University of Nottingham Malaysia

Enhancing practical competencies in pharmacy with virtual reality technology

Research Area: Pharmacy 
Research's Lead: Dr Jim Chai 


As the world adapts to manage the COVID-19 pandemic, the value of virtual reality in higher education has never been more apparent. Restrictions on the ability of academic staff and students to work and study on campus has put a significant strain on universities. In response, the teaching curriculum has moved onto web-based platforms with fully online and blended learning methods. However, for many, this is an impoverished experience. The current crisis is therefore revitalizing the appetite for applications of virtual reality. 

Virtual reality is a cutting-edge digital advancement that’s made a huge impact on technology. It creates a computer-simulated world that immerses users in a complete sensory experience. Just by putting on a headset, users step into an incredibly realistic digital realm. While already commonplace in fields such as gaming, aviation and healthcare, it’s gaining popularity as an action-based learning tool.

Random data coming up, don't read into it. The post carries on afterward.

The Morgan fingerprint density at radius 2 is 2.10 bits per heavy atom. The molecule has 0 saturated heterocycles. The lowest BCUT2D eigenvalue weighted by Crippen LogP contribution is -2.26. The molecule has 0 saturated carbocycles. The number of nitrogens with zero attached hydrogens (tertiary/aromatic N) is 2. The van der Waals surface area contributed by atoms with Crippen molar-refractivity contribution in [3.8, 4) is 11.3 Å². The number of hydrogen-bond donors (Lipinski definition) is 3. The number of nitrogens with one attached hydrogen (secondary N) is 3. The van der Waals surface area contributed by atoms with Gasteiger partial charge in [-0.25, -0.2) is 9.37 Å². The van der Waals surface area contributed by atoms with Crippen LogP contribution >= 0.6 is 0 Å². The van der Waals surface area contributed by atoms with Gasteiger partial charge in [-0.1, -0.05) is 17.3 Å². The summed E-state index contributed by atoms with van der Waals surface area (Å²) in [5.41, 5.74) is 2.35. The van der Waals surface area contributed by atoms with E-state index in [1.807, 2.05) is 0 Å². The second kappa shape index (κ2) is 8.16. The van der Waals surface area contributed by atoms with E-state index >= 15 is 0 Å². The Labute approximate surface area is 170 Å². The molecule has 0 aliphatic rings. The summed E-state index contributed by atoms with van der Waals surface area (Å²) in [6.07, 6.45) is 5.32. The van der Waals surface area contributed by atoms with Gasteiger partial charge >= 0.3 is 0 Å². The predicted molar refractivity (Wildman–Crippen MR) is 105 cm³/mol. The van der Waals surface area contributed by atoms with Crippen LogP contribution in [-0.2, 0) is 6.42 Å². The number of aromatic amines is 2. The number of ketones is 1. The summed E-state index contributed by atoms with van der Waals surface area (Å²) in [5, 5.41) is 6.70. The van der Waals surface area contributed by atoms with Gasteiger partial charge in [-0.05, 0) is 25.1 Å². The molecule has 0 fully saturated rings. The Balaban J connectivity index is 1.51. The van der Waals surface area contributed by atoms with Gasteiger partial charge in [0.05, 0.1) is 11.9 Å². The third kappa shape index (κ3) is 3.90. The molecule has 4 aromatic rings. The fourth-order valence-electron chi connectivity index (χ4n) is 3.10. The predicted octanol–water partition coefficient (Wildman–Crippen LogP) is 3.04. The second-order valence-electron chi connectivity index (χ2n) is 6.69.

Dr Jim Chai, Assistant Professor of Pharmacy in the School of Pharmacy, is spearheading the use of virtual reality in our teaching curriculum. Gaining hands-on experience is crucial for any pharmacy student. Dr Chai has created a virtual reality tour of a community pharmacy in the UK that allows students to get up close and personal with a real-world pharmacy setting. Providing assistance on this project was Dr Wong Ying Jing, Assistant Professor in the Faculty of Science and Engineering while colleagues in the UK facilitated access to a pharmacy owned by Boots UK Ltd. This pharmacy was used to gather the 360 degree views that eventually formed the basis of the simulated pharmacy. Within this simulated environment, students visit the dispensary and interact within the setting. These interactions reinforce the classroom learning and enable the acquisition of practical skills and experience. The intention is that this experience will deepen students’ understanding, boost their professional knowledge and sharpen their professional competencies.  

Though virtual reality is becoming more commonplace in medical education, it is somewhat uncommon in pharmacy teaching. This makes Dr Chai’s work truly pioneering. Moving forward, we can look forward to an even more comprehensive virtual pharmacy, as Dr Chai also wants to expand the scope of the project to simulate a virtual customer. Several postgraduate students in the School of Computer Science are also currently creating a standalone app to be used with the virtual reality headset.  

The long-term impact of the current pandemic on education is likely to be considerable and so this opens up opportunities to integrate virtual simulation technologies to enhance clinical competencies. We are pleased that Dr Chai is transforming teaching and learning in exciting and innovative ways. 

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